Art during the Great War In the words of one historian, “Art and war are old companions.” The United States government proved that nearly a century ago when it commissioned eight artists to go to war.


Military leaders felt that art could capture the true essence of war. So men armed with sketchpads, charcoals, pastels, and little to no military training, sketched everything form rolling tanks to portraits of German prisoners.

Throughout 1918, prior to the war's end in November, the artists had produced some 700 works, ranging from charcoal sketches to completed ink or watercolor compositions.


Futurism celebrated advanced technology and urban modernity and demonstrate the beauty of modern life - the beauty of the machine, speed, violence and change. The Futurists loved speed, noise, machines, pollution, and cities; they embraced the exciting new world that was then upon them. They explored every medium of art, including painting, sculpture, poetry, theatre, music, architecture and even gastronomy.

The movement emphasized the importance of the future, mainly as it relates to the advancement of the machine age and the importance of the urban environment propelling people forward into a progressive state of mind. Futurism also championed speed, technology, science, youth and violence. Its mantra was that the answers to humankind’s problems lay in the future – certainly not the past! Futurism was also a social movement encompassing numerous other disciplines such as theatre, film, fashion, literature, philosophy, architecture and music.

Futurism focuses on the movement of the object within the piece, manipulating and overlaying an image several times to understand the motion and movement it creates. Color, line and shape become very important in Futurist works, for the importance is on how the object moves throughout the canvas. Many futurist works appear abstract.

Umberto Boccioni's The City Rises (1910)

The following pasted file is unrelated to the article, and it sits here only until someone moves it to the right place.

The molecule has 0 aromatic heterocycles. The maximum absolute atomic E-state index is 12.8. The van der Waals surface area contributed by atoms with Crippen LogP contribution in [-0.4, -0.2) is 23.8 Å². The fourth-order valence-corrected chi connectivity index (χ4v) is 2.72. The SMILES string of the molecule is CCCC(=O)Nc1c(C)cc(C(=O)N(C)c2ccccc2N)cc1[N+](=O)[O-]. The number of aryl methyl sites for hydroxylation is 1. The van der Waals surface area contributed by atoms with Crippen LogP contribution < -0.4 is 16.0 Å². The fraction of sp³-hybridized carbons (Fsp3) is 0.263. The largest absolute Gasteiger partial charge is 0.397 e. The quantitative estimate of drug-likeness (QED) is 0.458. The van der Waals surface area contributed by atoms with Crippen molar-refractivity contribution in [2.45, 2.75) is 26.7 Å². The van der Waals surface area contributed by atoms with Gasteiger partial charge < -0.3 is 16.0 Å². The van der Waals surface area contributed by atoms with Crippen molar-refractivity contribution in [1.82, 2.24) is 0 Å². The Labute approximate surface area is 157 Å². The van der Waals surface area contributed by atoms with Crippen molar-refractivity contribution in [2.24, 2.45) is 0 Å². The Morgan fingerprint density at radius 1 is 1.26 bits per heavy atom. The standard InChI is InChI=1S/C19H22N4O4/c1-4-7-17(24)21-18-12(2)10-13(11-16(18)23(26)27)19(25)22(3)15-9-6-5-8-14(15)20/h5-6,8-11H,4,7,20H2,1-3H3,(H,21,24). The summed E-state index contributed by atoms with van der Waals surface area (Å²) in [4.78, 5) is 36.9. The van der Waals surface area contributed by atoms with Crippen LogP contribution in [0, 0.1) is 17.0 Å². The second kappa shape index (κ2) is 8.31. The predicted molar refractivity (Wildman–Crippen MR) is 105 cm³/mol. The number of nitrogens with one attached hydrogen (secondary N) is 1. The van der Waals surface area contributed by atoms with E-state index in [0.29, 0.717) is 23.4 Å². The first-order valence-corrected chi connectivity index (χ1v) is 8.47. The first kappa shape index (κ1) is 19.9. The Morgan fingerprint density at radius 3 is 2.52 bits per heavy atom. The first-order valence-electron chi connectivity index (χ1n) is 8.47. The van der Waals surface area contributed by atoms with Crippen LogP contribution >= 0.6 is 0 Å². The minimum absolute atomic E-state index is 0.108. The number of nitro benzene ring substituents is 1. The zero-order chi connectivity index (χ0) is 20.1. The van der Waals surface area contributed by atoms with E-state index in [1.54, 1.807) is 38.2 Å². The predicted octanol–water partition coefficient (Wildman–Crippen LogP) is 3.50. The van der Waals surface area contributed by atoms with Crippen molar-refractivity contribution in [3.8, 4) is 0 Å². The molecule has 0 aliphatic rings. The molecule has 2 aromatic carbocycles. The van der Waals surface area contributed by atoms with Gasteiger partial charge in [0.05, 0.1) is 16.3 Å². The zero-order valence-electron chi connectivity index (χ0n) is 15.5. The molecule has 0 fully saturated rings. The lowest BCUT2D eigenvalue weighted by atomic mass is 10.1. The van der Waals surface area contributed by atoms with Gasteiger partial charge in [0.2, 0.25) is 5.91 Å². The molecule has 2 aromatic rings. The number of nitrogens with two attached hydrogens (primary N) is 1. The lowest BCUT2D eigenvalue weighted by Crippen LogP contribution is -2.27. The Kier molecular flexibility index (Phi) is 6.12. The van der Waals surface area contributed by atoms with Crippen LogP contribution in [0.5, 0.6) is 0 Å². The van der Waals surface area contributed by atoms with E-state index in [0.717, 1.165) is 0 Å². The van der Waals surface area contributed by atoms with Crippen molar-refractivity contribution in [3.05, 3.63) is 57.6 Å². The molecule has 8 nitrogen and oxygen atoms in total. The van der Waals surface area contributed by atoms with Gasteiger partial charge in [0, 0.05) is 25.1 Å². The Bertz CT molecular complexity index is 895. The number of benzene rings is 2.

The City Rises is often considered to be the first Futurist painting. Here, Boccioni illustrates the construction of a modern city. The chaos and movement in the piece resemble a war scene as indeed war was presented in the Futurist Manifesto as the only means toward cultural progress. The work shows influences of Cubism, Impressionism, and Post-Impressionism, revealed in the brushstrokes and fractured representation of space.

Natalia Goncharova's The Cyclist (1913)

Here, the cyclist's legs and feet have been multiplied, indicating the speed of an object in motion. As noted in the Futurist Manifesto, "On account of the persistency of an image upon the retina, moving objects constantly multiply themselves; their form changes like rapid vibrations." The text in the painting points to Goncharova's interest in writing and graphic design.

Giacomo Balla's Dynamism of a Dog on a Leash (1912)

Balla was fascinated by chrono-photography, a vintage technique whereby movement is demonstrated across several frames. This encouraged Balla to find new ways of representing movement in painting, and Dynamism of a Dog on a Leash is perhaps his most famous experiment. The work shows a woman walking a small black dog, the movement collapsed into a single instant. Displaying a close-up of the feet, Balla articulates action in process by combining opaque and semi-transparent shapes.

Dada Art

Dada was an art movement formed during the First World War in Zurich in negative reaction to the horrors and folly of the war. The art, poetry and performance produced by dada artists is often satirical and nonsensical in nature. Dada artists felt the war called into question every aspect of a society capable of starting and then prolonging it – including its art. Their aim was to destroy traditional values in art and to create a new art to replace the old.

Raoul Hausmann's The Spirit of Our Time (1920)

‘Spirit of Our Time’ is a sculptural metaphor for the inability of the establishment to inspire the changes necessary to rebuild a better Germany. This blockhead of a hat maker’s dummy can only experience that which can be measured by the range of mechanical equipment attached to the outside of his head. With his eyes deliberately left blank, the ‘Spirit of Our Time’ is a blind automaton whose blinkered attitude excludes any possibility of creative thought.

George Grosz's 'The Pillars of Society (1926)

The work of George Grosz gradually evolved from the nihilistic protest of Dada to a more focused expression of his disgust at the cruelty and decadence of the bourgeoisie. Grosz's vitriolic drawings and paintings exposed the hypocrisy of the politicians, the press, the army, the ruling classes and their corrupt clergy.

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